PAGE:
Therefore, defendant is left with the argument that the evidence was insufficient to support the Commission's findings of fact and conclusions of law that claimant is totally and permanently disabled as a result of his job-related injury. The Commission, in adopting the findings and conclusions of the deputy commissioner, found the following facts:

6. Plaintiff has a residual 60 percent permanent partial impairment of the back . . . . While 20 percent impairment . . . pre-existed plaintiff's 1977 injury, the effects . . . were aggravated by the compensable injury to result in a total 60 percent permanent partial impairment of the spine.

7. Plaintiff is totally and permanently disabled from working as a result of the residual impairment from his back injury and surgery, the sensory and motor neuropathy from his diabetes and impairment to peripheral circulation which were not caused or aggravated by his injury or surgery. In addition, plaintiff has a post-operative spinal stenosis with nerve root fibrosis, [and] arachnoiditis . . . as a result of his injury. The diabetes aggravates his nerve root fibrosis to make his neuropathy worse than it would have been without the back injury. These residuals from the back injury and surgery have caused referred pain to and impairment of the use of the legs which is contributing to plaintiff's disability.

From these factual findings, the Commission concluded that claimant was totally and permanently disabled as the result of the work-related injury and awarded compensation at the rate of $148.78 per week for "so long as he remains totally and permanently incapable of earning wages as a result of the injury . . . ." These findings are binding on this Court if there is competent evidence in the record to support them, even if there is evidence to the contrary. McLean v. Roadway Express, Inc., 307 N.C. 99, 296 S.E.2d 456 (1982).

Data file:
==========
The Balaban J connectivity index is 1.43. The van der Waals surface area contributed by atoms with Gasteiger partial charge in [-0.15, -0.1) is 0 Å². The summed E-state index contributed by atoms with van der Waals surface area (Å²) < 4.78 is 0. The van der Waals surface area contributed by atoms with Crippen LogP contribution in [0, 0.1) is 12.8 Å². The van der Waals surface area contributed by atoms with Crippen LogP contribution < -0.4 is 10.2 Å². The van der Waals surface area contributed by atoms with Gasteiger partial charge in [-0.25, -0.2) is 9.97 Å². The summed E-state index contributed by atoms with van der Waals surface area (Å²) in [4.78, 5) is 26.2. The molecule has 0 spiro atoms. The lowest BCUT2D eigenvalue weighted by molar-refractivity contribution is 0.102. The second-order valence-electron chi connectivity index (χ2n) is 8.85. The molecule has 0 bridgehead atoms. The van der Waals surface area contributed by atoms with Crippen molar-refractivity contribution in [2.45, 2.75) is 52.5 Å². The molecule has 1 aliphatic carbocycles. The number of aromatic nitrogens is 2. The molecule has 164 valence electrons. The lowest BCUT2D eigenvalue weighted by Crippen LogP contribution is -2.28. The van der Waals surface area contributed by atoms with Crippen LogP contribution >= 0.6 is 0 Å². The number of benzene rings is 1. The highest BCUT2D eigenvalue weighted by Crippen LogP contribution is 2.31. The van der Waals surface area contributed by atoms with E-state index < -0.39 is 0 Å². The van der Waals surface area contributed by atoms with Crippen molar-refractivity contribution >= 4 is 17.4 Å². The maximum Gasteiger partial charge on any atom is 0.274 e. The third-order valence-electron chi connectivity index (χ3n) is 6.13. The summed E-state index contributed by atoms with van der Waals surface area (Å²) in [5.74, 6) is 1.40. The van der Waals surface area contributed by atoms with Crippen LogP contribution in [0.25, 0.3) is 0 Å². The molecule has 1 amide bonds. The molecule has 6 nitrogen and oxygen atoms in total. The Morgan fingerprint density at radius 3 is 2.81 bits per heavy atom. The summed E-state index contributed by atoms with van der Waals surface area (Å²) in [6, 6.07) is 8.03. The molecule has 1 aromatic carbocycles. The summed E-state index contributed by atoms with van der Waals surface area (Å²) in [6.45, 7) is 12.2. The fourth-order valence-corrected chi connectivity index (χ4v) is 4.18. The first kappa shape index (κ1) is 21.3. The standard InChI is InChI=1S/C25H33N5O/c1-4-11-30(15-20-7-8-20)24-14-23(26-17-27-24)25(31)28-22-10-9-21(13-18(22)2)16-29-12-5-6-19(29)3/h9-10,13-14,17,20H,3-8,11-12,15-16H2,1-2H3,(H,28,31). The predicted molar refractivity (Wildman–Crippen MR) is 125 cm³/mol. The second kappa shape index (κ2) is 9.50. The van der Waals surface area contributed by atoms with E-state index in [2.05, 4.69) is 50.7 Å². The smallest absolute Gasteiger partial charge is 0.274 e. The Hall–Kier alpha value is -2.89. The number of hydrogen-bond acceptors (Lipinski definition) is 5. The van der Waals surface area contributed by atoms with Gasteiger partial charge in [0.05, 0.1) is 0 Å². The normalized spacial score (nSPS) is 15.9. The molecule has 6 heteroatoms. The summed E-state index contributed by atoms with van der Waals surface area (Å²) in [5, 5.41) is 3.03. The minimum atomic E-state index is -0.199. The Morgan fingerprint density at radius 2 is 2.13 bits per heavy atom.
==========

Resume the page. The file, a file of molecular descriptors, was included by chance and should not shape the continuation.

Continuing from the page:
The evidence presented at the hearing consisted of the deposition of Dr. J. Leonard Goldner, an orthopedic surgeon from the Duke University Medical Center, who performed the second surgery on claimant in February of 1984 and has continued to treat claimant. Also presented at the hearing were a number of exhibits related to claimant's several hospital stays at Duke between 1982 and 1985. Dr. Goldner testified at the deposition that the claimant's condition had worsened between May of 1984 and May of 1985 when he was admitted to Duke for reassessment. By May 1985, claimant could walk only about a block, frequently had no control over his legs and was complaining of increased pain.

Claimant was 47 years old at the time of his injury and had been employed at defendant's mill for 21 years. Claimant can neither read nor write except to sign his name. Dr. Goldner testified that claimant had a 60 percent impairment to his back. This impairment, when considered in light of claimant's education, age, work experience and other infirmities, was enough, in Dr. Goldner's opinion, to prevent claimant from earning wages at any job. Claimant's other infirmities, which preexisted the compensable injury, were diabetes, osteoarthritis and arteriosclerosis.

The medical testimony in this case was that the work-related injury and claimant's preexisting condition had the combined effect of rendering claimant totally and permanently disabled. In Kendrick v. City of Greensboro, 80 N.C. App. 183, 187, 341 S.E.2d 122, 124 (1986), this Court, citing Vause v. Equipment Co., 233 N.C. 88, 63 S.E.2d 173 (1951), stated: "[I]f plaintiff's work-related accident contributed in `some reasonable degree' to his disability he is entitled to compensation." Claimant in this case worked at his regular job notwithstanding his nonoccupational infirmities until his job-related accident. After his accidental injury, plaintiff was unable to return to gainful employment.